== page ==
Arthur Saginian | Are You a ‘Good Catholic’?

Letters to the Editor
Letters to the Editor
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Bill Ryan takes Joshua Heath to task (letters, July 30) for claiming to be a Catholic but supporting the right for a woman to terminate her pregnancy through abortion, and justifiably so. I myself was once a Catholic. Twelve years of parochial schools, first through 12th grades. I was baptized, got my first holy communion, and finally confirmation. The stern Irish nuns of the Immaculate Heart of Mary School in Hollywood beat me senseless for my “willfulness” and the Dominican brothers who ran the now-defunct Daniel Murphy High School in Los Angeles educated me on how to design and operate a formal Inquisition. Those were fabulous times that left long and lasting memories. 

I am no longer a Catholic, but an apostate. I could not see how anyone claiming to represent an all-merciful, loving and forgiving God could treat children (or anyone) with such cruelty, or as Cardinal Strauss stated in Dan Brown’s novel, “Angels and Demons,” “Religion is flawed, but only because man is flawed.” So I rejected churches and religions, but held onto the Bible (it’s a “good read”) and went my own way. But more to Bill Ryan, Joshua Heath and what the Catholic Catechism has to say about abortion and faith:

Doctrine No. 2270 of the Catechism is quite clear: Human life begins at the moment of conception and intentionally ending that life is a “moral evil” and an “abominable crime.” That’s it, end of discussion. If you’re a devout, practicing Catholic, those are the terms, American citizenship notwithstanding. Now, Mr. Heath may attempt some defense of his position by invoking Jesus’ statement, “Give unto Caesar what is Caesar’s and unto God what is God’s,” but as an attorney I would object and I think the judge would sustain my objection. But that’s not the point.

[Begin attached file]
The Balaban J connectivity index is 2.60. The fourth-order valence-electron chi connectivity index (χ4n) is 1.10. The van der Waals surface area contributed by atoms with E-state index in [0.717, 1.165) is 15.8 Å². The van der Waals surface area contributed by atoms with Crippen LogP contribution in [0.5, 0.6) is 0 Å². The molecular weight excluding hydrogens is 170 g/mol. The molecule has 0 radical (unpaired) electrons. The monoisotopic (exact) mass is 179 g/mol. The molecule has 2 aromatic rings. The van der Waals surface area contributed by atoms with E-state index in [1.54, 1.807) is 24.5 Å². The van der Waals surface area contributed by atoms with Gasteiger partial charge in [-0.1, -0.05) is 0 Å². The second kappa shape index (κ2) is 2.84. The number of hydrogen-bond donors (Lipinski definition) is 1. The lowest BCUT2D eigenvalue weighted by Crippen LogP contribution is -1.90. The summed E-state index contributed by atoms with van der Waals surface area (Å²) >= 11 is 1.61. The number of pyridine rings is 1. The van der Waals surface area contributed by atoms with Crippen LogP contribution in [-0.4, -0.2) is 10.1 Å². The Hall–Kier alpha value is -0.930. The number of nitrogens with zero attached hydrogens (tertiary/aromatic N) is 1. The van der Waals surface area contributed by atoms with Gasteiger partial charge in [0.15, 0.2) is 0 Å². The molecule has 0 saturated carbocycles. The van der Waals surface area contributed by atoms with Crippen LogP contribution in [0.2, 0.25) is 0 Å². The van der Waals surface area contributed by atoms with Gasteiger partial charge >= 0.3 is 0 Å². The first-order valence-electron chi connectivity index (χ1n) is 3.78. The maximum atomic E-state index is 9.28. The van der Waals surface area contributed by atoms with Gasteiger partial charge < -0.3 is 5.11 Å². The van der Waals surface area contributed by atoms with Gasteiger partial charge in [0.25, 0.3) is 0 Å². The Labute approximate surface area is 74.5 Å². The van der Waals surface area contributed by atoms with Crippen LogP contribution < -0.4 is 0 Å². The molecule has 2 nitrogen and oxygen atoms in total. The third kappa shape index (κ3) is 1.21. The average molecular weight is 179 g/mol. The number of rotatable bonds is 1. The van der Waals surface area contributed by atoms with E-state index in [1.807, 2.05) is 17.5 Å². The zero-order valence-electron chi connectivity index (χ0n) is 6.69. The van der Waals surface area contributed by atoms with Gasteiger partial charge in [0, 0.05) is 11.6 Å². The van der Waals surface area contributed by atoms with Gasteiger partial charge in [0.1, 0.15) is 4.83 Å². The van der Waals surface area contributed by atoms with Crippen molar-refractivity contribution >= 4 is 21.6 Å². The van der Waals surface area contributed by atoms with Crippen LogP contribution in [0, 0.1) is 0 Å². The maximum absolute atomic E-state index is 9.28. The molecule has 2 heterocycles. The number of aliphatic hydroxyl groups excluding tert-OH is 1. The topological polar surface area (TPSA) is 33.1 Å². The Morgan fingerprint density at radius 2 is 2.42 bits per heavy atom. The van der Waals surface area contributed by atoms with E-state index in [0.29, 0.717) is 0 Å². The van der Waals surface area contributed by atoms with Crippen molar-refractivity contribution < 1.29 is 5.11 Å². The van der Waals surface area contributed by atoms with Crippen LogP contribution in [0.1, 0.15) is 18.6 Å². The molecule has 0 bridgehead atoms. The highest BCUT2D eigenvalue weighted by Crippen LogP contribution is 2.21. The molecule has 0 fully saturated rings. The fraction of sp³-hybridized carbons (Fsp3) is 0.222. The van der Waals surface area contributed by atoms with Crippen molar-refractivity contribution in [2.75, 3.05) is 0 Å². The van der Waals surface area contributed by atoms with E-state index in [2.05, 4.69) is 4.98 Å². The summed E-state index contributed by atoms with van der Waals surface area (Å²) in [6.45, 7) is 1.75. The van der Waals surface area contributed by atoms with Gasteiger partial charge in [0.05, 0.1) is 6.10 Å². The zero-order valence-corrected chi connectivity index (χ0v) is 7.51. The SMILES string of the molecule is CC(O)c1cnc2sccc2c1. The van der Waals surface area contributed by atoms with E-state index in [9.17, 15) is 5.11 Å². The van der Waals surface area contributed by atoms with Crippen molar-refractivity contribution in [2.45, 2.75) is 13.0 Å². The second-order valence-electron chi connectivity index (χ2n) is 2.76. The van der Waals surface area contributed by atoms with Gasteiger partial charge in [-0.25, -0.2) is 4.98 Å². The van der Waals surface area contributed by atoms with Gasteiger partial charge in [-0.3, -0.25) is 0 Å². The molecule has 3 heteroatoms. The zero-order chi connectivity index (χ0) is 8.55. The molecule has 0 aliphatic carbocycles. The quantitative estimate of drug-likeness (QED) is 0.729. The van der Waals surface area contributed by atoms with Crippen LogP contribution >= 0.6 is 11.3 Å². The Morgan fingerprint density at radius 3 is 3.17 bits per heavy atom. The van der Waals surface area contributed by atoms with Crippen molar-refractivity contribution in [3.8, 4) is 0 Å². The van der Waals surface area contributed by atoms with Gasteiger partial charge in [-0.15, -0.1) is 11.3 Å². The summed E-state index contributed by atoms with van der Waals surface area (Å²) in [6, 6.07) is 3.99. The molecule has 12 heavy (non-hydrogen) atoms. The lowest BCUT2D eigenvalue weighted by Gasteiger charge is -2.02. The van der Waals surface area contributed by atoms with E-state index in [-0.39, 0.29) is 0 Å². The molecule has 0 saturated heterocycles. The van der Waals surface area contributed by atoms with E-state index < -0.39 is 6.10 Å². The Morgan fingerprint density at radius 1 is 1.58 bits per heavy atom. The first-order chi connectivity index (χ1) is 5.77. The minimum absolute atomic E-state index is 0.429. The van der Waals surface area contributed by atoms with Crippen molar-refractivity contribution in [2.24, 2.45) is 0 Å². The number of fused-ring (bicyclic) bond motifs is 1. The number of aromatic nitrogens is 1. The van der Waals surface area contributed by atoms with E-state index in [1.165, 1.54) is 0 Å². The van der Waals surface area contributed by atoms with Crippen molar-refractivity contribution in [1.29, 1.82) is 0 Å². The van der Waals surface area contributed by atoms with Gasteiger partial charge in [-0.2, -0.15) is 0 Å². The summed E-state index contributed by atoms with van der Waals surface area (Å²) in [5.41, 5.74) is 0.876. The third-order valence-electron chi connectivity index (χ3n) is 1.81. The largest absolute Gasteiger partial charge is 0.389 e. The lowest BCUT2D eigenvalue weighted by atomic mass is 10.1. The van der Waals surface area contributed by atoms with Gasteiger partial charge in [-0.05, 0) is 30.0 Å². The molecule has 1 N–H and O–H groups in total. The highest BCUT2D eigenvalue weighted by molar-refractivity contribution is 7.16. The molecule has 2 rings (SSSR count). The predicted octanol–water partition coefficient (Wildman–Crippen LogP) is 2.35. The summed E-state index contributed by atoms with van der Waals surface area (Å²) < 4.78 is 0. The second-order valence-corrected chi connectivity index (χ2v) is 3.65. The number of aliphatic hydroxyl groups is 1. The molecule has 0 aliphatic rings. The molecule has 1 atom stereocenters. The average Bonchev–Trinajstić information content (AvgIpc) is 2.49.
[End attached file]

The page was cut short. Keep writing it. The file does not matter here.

The point is that the Catholic Church has its dogmas and its doctrines and you either follow them or you don’t. That’s what makes a “good Catholic,” which Mr. Heath by his own admission is not. 

Now, may I be so bold as to whip out another doctrine from the Catechism that might make Mr. Heath’s head spin. 

Doctrine No. 2125 under the heading of Atheism states, “Believers can have more than a little to do with the rise of atheism. To the extent that they are careless about their instruction in the faith, or present its teachings falsely, or even fail in their religious, moral, or social life, they must be said to conceal rather than to reveal the true nature of God and religion.” 

Which goes back to Bill Ryan’s final statement regarding our purpose to “know, love, and serve the will of God.” How can that even be accomplished by a finite species such as humans trying to comprehend an infinite concept such as God? I don’t think it’s possible. In the final analysis you can believe whatever you want to believe, whether or not it makes those things real, but if you’re going to go about making claims the least you can do is live by those claims lock, stock and barrel, lest your actions inadvertently create people like me. 

Arthur Saginian

Santa Clarita

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